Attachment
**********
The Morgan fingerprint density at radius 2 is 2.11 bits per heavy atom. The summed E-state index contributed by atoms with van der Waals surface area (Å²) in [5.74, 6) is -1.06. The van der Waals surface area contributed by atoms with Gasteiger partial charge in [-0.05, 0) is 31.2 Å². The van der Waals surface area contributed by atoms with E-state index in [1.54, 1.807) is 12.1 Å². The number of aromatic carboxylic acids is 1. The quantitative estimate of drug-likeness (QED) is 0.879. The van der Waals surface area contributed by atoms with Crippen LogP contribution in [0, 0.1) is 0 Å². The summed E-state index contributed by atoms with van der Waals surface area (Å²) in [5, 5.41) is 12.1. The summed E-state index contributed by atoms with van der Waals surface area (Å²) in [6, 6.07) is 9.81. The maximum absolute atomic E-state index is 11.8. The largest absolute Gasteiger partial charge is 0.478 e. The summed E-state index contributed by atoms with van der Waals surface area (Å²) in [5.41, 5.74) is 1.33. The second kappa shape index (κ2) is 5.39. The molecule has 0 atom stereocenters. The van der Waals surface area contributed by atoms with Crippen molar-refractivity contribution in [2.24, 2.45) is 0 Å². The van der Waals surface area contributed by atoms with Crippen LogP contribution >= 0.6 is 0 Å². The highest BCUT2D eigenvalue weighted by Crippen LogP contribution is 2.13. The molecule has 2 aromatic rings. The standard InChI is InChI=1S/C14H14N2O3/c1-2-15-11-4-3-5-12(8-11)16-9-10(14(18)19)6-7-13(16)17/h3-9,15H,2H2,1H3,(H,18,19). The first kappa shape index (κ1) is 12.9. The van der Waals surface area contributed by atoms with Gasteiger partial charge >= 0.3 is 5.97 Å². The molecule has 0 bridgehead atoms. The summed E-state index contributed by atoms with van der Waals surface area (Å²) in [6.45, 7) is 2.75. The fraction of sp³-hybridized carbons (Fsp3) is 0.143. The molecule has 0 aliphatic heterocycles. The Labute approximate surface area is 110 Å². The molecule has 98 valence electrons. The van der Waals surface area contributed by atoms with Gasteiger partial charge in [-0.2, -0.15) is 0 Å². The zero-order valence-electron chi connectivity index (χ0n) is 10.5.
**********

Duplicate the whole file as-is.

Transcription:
The Morgan fingerprint density at radius 2 is 2.11 bits per heavy atom. The summed E-state index contributed by atoms with van der Waals surface area (Å²) in [5.74, 6) is -1.06. The van der Waals surface area contributed by atoms with Gasteiger partial charge in [-0.05, 0) is 31.2 Å². The van der Waals surface area contributed by atoms with E-state index in [1.54, 1.807) is 12.1 Å². The number of aromatic carboxylic acids is 1. The quantitative estimate of drug-likeness (QED) is 0.879. The van der Waals surface area contributed by atoms with Crippen LogP contribution in [0, 0.1) is 0 Å². The summed E-state index contributed by atoms with van der Waals surface area (Å²) in [5, 5.41) is 12.1. The summed E-state index contributed by atoms with van der Waals surface area (Å²) in [6, 6.07) is 9.81. The maximum absolute atomic E-state index is 11.8. The largest absolute Gasteiger partial charge is 0.478 e. The summed E-state index contributed by atoms with van der Waals surface area (Å²) in [5.41, 5.74) is 1.33. The second kappa shape index (κ2) is 5.39. The molecule has 0 atom stereocenters. The van der Waals surface area contributed by atoms with Crippen molar-refractivity contribution in [2.24, 2.45) is 0 Å². The van der Waals surface area contributed by atoms with Crippen LogP contribution >= 0.6 is 0 Å². The highest BCUT2D eigenvalue weighted by Crippen LogP contribution is 2.13. The molecule has 2 aromatic rings. The standard InChI is InChI=1S/C14H14N2O3/c1-2-15-11-4-3-5-12(8-11)16-9-10(14(18)19)6-7-13(16)17/h3-9,15H,2H2,1H3,(H,18,19). The first kappa shape index (κ1) is 12.9. The van der Waals surface area contributed by atoms with Gasteiger partial charge >= 0.3 is 5.97 Å². The molecule has 0 bridgehead atoms. The summed E-state index contributed by atoms with van der Waals surface area (Å²) in [6.45, 7) is 2.75. The fraction of sp³-hybridized carbons (Fsp3) is 0.143. The molecule has 0 aliphatic heterocycles. The Labute approximate surface area is 110 Å². The molecule has 98 valence electrons. The van der Waals surface area contributed by atoms with Gasteiger partial charge in [-0.2, -0.15) is 0 Å². The zero-order valence-electron chi connectivity index (χ0n) is 10.5.